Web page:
Duolingo is useful but it has its limitations, nothing beats being immersed in the culture or practicing with formal classes, but Duolingo is better than nothing, and probably just as useful or even better than the expensive software packages such as Rosetta Stone. So if Duolingo is all you have, by all means use it, you will learn enough to defend yourself but I don’t expect fluency unless you are immersed in the language and use it regularly.

      Take Care!

  4. I have to disagree in one topic regarding the children that go to Fort Buchanan and Ramey Schools in Puerto Rico. First of all most of the students are hispanics and they DO NOT forget it because they have conversational spanish among themselves at any opportunity they can. Though instruction is in English most teachers are bilingual and translate to spanish what is being taught. Second, there is a subject called Heritage in which all students are exposed to the traditions, history and folklore of this island. It is taught in spanish. They celebrate Hispanic Month and they celebrate the Discovery of Puerto Rico with parades and night activities with Orchestras such as El Gran Combo, La Sonora Ponceña and many others every year.

    • Jay-Webmaster

      Hello Xiomara:

      Like I mentioned, my experience is limited to the Elementary school, and when I say I am familiar with the system there is because I am VERY familiar. Heritage is taught once a week or twice a week in some rare cases. I don’t know at what level or school you are talking about but the Heritage classes I experienced were NOT in Spanish. Also, this post is mainly for people coming in from the US or who do not speak Spanish and if they are here for 2-3 years they WILL NOT learn Spanish well enough to get a job or consider themselves bilingual. Of course, there may be exceptions but the great majority will follow the same trend of not learning Spanish. I have friends with kids who went to Buchanan from Kinder through 12th, these are Puerto Rican kids with only Spanish being spoken at home, and their Spanish performance is similar to that who learns Spanish as a second language, they may not forget it, even though I have seen kids who have, but their Spanish does suffer, a lot. I know people who have been here for nearly 10 years in that system and not learned any Spanish.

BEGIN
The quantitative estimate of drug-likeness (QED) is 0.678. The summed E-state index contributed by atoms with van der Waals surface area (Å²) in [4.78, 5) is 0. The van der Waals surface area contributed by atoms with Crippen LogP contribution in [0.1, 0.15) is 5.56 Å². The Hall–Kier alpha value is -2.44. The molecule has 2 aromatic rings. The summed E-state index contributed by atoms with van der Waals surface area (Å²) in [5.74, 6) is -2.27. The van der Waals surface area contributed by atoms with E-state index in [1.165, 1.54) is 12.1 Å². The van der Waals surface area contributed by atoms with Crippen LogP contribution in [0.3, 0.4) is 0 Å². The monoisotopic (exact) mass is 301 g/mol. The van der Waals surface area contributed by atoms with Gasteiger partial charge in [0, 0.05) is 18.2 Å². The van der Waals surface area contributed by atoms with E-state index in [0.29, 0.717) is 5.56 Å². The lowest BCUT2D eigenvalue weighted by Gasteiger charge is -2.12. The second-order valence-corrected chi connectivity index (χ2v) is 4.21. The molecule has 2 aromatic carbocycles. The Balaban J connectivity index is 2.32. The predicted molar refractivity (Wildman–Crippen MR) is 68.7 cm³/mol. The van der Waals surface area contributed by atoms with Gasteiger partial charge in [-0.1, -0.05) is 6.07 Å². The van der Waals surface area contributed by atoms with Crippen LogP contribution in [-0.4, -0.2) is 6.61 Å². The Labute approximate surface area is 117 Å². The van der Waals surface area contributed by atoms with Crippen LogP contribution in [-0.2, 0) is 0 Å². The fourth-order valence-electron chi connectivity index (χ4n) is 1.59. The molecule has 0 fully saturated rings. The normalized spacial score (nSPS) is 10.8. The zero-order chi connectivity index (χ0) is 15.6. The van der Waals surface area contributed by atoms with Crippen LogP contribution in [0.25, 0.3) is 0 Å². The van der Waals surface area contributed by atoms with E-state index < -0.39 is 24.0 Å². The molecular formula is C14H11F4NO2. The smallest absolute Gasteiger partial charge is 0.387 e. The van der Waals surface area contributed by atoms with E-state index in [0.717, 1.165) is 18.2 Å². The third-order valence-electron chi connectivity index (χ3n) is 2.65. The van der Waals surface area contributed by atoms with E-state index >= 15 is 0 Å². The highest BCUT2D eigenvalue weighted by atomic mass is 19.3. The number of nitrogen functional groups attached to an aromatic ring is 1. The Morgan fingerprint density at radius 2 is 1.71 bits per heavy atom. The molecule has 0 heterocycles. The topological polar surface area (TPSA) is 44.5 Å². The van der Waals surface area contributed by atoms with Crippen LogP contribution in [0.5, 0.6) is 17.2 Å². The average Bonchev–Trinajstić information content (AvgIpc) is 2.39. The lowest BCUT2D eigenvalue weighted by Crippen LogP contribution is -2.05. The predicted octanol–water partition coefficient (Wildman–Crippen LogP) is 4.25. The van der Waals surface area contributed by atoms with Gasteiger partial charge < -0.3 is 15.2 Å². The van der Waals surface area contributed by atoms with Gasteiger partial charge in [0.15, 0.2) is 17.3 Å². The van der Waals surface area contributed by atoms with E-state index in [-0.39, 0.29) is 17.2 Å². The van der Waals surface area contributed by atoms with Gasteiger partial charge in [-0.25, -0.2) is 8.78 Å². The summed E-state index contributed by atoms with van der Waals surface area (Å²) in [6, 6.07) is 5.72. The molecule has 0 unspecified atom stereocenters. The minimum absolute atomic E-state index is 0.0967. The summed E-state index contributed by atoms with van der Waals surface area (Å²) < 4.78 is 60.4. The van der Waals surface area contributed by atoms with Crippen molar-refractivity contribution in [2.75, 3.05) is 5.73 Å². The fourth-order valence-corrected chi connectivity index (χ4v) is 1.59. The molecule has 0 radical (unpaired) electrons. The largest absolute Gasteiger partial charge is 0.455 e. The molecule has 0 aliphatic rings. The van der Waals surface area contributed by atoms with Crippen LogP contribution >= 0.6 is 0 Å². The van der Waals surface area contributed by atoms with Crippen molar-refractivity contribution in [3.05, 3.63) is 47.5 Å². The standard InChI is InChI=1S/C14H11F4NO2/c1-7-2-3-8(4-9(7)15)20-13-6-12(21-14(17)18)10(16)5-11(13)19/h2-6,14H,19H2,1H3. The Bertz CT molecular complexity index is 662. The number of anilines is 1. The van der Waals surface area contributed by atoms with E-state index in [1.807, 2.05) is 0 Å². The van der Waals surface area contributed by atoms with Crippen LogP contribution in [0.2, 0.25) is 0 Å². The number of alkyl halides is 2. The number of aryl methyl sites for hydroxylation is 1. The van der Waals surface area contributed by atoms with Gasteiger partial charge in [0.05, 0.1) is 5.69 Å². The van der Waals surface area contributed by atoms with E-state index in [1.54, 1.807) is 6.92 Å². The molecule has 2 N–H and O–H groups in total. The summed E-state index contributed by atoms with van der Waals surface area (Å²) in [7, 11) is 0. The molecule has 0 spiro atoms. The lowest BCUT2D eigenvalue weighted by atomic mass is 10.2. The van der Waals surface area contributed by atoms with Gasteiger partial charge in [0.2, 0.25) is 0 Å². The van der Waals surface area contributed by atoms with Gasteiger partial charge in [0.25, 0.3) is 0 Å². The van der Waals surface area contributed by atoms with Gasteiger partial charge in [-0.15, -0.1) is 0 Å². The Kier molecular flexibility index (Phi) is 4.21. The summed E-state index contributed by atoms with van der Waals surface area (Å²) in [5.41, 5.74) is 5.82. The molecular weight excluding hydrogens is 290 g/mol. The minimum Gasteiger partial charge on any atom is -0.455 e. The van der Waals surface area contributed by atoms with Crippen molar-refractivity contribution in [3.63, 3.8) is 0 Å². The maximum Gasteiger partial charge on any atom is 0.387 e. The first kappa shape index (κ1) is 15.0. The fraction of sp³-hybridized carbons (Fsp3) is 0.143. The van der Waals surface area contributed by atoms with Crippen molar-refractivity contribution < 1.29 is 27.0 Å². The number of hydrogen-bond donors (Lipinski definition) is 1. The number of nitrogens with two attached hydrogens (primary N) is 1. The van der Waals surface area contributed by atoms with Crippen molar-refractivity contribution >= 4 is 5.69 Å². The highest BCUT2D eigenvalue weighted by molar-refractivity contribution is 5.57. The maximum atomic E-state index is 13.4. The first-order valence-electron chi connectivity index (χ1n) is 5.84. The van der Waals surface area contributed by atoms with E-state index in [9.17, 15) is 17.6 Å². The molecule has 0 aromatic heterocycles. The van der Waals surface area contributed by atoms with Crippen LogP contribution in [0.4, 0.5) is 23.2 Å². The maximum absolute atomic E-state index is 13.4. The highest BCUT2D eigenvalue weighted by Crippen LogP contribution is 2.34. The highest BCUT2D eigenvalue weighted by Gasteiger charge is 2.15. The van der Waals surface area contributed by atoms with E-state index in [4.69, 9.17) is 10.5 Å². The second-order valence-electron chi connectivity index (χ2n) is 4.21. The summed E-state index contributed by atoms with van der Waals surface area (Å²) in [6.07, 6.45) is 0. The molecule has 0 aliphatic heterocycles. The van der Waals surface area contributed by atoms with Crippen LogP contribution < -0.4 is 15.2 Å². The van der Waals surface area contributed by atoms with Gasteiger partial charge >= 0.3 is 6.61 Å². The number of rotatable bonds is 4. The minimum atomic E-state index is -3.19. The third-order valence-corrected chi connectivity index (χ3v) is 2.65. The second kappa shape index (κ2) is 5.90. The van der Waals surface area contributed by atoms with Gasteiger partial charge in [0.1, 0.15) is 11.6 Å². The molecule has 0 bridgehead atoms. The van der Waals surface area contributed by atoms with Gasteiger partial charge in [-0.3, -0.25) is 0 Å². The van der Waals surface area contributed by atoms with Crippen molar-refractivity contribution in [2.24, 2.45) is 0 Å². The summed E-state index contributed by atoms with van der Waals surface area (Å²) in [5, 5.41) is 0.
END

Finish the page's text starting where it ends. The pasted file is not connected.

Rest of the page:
Yes, there is opportunity to learn conversational Spanish OUTSIDE of the classroom, which is sad in it of itself that you don’t have the opportunity inside the classroom, yes they celebrate Hispanic Heritage month like most other Federal Government agencies, they have a parade once a year on November 19th day of the discovery of Puerto Rico, but all of this is done in English! As they call the groups in the parade they are doing it in English, which is fine, I have nothing against English at all! BUT, if you want your child to learn Spanish well enough to be bilingual, it won’t happen at Buchanan or Ramey, and if it does it would be the exception, not the rule, and even then it will most likely be because of some outside instruction or immersion.

      El Gran Combo and La Sonora Ponceña are great cultural icons, El Gran Combo performed on the 4th of July activity (which was held on the 2nd of July) but they won’t teach you Spanish at school. The local schools do a better job of honoring the heritage and culture of this island than Buchanan or Ramey does. Of course it is appreciated that they honor the culture and do something to expose the local culture to the students, but again, that will not teach them Spanish., and I have personally spoken and inquired about teaching Spanish at the school with the highest in command, and I have been told that teaching Spanish is not an option and that we all should learn English and that English is the sole focus. I wish I had gotten that on paper and signed.